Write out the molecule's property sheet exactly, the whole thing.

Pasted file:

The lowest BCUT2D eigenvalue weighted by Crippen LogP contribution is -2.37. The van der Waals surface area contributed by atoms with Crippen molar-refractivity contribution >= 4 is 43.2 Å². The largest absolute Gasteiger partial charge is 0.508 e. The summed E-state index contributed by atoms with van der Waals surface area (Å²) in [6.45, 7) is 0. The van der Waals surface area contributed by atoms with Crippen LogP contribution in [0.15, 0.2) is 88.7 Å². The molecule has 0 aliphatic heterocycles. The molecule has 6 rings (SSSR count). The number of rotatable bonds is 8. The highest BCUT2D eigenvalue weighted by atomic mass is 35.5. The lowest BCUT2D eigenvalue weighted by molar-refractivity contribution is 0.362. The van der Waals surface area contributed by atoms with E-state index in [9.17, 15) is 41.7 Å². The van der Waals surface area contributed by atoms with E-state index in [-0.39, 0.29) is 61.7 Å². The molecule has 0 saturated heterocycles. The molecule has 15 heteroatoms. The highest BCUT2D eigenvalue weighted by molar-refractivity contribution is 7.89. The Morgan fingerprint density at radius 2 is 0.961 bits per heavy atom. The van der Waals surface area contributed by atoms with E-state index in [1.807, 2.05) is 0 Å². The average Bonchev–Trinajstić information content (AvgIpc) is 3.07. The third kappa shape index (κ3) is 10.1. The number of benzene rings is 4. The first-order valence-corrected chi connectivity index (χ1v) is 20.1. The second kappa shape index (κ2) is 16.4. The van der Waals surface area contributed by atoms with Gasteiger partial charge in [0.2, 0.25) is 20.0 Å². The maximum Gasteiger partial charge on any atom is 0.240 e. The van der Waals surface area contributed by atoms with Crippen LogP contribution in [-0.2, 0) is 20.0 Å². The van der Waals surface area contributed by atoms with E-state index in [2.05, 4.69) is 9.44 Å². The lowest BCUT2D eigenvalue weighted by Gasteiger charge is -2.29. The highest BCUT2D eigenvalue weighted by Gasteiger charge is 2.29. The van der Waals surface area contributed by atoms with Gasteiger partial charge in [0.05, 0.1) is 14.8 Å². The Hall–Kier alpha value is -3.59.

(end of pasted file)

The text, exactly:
The lowest BCUT2D eigenvalue weighted by Crippen LogP contribution is -2.37. The van der Waals surface area contributed by atoms with Crippen molar-refractivity contribution >= 4 is 43.2 Å². The largest absolute Gasteiger partial charge is 0.508 e. The summed E-state index contributed by atoms with van der Waals surface area (Å²) in [6.45, 7) is 0. The van der Waals surface area contributed by atoms with Crippen LogP contribution in [0.15, 0.2) is 88.7 Å². The molecule has 0 aliphatic heterocycles. The molecule has 6 rings (SSSR count). The number of rotatable bonds is 8. The highest BCUT2D eigenvalue weighted by atomic mass is 35.5. The lowest BCUT2D eigenvalue weighted by molar-refractivity contribution is 0.362. The van der Waals surface area contributed by atoms with E-state index in [9.17, 15) is 41.7 Å². The van der Waals surface area contributed by atoms with E-state index in [-0.39, 0.29) is 61.7 Å². The molecule has 0 saturated heterocycles. The molecule has 15 heteroatoms. The highest BCUT2D eigenvalue weighted by molar-refractivity contribution is 7.89. The Morgan fingerprint density at radius 2 is 0.961 bits per heavy atom. The van der Waals surface area contributed by atoms with E-state index in [1.807, 2.05) is 0 Å². The average Bonchev–Trinajstić information content (AvgIpc) is 3.07. The third kappa shape index (κ3) is 10.1. The number of benzene rings is 4. The first-order valence-corrected chi connectivity index (χ1v) is 20.1. The second kappa shape index (κ2) is 16.4. The van der Waals surface area contributed by atoms with Gasteiger partial charge in [0.2, 0.25) is 20.0 Å². The maximum Gasteiger partial charge on any atom is 0.240 e. The van der Waals surface area contributed by atoms with Crippen LogP contribution in [-0.2, 0) is 20.0 Å². The van der Waals surface area contributed by atoms with E-state index in [2.05, 4.69) is 9.44 Å². The lowest BCUT2D eigenvalue weighted by Gasteiger charge is -2.29. The highest BCUT2D eigenvalue weighted by Gasteiger charge is 2.29. The van der Waals surface area contributed by atoms with Gasteiger partial charge in [0.05, 0.1) is 14.8 Å². The Hall–Kier alpha value is -3.59.